One of the goals of U.S. National Alzheimer’s plan is that by 2025 we will effectively reduce the risk of developing Alzheimer’s disease (it uses “Alzheimer’s disease” as an overarching term for all late-life causes of dementia). This study suggests we’re already achieving that goal.
Alzheimer´s disease (AD) is the most common disease underlying memory problems and dementia in the elderly. One of the invariable pathologies in AD is degeneration of cholinergic synapses in brain cortex and hippocampus. Despite enormous...Show More Summary
The drug industry is pouring billions into R&D against Alzheimer’s disease. Yet many people in the business will tell you not nearly enough is known about the underlying biology—what causes Alzheimer’s, what combination of factors drive it, and how to slow it down or halt its relentless progression. Only one [...]
Australian researchers have found biochemical changes occurring in the blood, in the rare inherited form of Alzheimer's disease. Changes in these fat-like substances, may suggest a method to diagnose all forms of Alzheimer's disease before significant damage to the brain occurs. read more
Medical professionals have to conduct a long series of tests to assess a patient's memory impairment and cognitive skills, functional abilities, and behavioral changes to accurately diagnose Alzheimer's disease. They also have to execute costly brain imagining scans and even, sometimes, invasive cerebral spinal fluid tests to rule out other diseases. Show More Summary
New research from the University of Guelph on the brain and memory could help in developing therapies for people with schizophrenia and Alzheimer's disease. The study by psychology professor Boyer Winters and his research team was published...Show More Summary
New research on the brain and memory could help in developing therapies for people with schizophrenia and Alzheimer’s disease. This work sheds new light on the internal workings of the brain, specifically regions involved in recognizing and remembering objects.
New research from the University of Guelph on the brain and memory could help in developing therapies for people with schizophrenia and Alzheimer's disease.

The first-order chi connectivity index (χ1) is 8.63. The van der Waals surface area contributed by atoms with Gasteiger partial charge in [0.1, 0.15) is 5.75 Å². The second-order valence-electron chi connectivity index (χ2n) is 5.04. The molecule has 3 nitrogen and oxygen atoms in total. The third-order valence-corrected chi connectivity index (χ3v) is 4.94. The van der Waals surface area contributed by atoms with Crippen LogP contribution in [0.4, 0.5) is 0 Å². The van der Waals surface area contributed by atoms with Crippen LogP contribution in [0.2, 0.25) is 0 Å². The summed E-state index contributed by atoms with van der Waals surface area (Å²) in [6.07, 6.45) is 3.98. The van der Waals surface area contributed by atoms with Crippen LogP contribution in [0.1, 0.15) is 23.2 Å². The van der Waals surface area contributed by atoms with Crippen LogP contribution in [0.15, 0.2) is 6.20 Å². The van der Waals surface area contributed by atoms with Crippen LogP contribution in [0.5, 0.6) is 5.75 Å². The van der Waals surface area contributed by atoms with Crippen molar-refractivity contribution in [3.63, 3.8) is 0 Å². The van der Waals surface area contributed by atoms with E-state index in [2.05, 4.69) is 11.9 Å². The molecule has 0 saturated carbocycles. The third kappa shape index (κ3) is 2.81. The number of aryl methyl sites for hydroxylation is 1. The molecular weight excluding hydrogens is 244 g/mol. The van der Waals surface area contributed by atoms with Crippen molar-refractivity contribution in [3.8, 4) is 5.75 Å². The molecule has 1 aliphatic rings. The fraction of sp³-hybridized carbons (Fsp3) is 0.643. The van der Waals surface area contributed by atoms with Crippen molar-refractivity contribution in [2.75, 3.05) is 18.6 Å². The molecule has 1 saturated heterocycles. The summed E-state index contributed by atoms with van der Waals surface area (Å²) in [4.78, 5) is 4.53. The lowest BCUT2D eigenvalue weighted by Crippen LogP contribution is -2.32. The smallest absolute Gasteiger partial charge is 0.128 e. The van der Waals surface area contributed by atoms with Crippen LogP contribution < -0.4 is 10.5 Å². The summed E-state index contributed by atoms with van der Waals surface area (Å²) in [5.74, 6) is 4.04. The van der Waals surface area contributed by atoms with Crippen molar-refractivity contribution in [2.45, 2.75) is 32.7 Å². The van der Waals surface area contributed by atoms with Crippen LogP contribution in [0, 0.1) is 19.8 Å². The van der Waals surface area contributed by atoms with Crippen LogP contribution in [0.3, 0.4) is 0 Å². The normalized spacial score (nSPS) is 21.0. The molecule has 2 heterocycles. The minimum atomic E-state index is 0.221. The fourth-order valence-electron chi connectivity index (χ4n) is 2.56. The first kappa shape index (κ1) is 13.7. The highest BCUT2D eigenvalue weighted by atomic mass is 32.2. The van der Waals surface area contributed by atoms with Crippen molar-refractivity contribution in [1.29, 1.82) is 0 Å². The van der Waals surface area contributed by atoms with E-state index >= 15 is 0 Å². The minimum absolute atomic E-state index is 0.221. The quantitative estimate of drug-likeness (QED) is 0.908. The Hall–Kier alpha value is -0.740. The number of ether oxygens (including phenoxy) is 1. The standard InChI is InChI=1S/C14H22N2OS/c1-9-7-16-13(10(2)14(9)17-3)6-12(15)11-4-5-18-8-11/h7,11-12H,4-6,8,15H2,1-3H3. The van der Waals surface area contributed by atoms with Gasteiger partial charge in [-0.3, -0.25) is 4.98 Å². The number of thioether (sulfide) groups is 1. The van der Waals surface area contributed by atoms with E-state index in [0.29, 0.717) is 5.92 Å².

A new finding offers a fresh insight into one of the earliest biological events of Alzheimer's disease and is expected to open new avenues of study.
Hillary Clinton was on the verge of tears when she met a man caring for his 84-year-old mother with Alzheimer's disease backstage at a campaign event in Manchester, New Hampshire. Clinton's campaign posted a video of the man, who only...Show More Summary
Learn More I cannot emphasize enough how much we need you. If we are ever to find an effective treatment for Alzheimer's disease we need the participation of every member of the Alzheimer's community. Clinical Research Depends on People...Show More Summary
Study of plaque production holds promise of helping improve treatment for Alzheimer's, say investigators. Focusing on the form of the disease found in early onset Alzheimer's, in the 2 percent of patients who develop the progressiveShow More Summary
SAN ANTONIO (Feb. 4, 2016)--Brain cell death in Alzheimer's disease is linked to disruption of a skeleton that surrounds the nucleus of the cells, a researcher in the School of Medicine at The University of Texas Health Science Center...Show More Summary
New research shows that Alzheimer's disease and brain injury share a common feature: amyloid plaques. This discovery could open up new paths of investigation into both fields.
MINNEAPOLIS - A new study suggests that people with brain injuries following head trauma may have buildup of the plaques related to Alzheimer's disease in their brains. The research is published in the Feb. 3, 2016, online issue of Neurology®, the medical journal of the American Academy of Neurology. read more
Scientists have revealed that protein clumps associated with Alzheimer's disease are also found in the brains of people who have had a head injury. Although previous research has shown that these clumps, called amyloid plaques, are present shortly after a brain injury - this study shows the plaques are still present over a decade after the injury. read more
Alzheimer's Patients can remember. What they remember is stored in their brain before the onset of Alzheimer's disease. Custom Search - How to Get Answers To Your Questions About Alzheimer's and Dementia Alzheimer's patients don't remember...Show More Summary
In a study of deceased individuals, moderate seafood consumption was correlated with lesser Alzheimer disease neuropathology, and although seafood consumption was associated with higher brain levels of mercury, the higher mercury levels were not correlated with more Alzheimer disease neuropathology, according to a study in the February 2 issue of JAMA. read more
New research published Feb. 2 in the Journal of the American Medical Association found that older adults with a major risk gene for Alzheimer's disease known as APOE?4 who ate at least one seafood serving per week showed fewer signs of Alzheimer's-related brain changes. Show More Summary
At some point all caregivers must decide how best to provide long-term care for their loved ones with Alzheimer's disease (AD). Many caregivers provide this care by themselves at home even when their loved ones with AD need 24/7 continuous care and attention. Show More Summary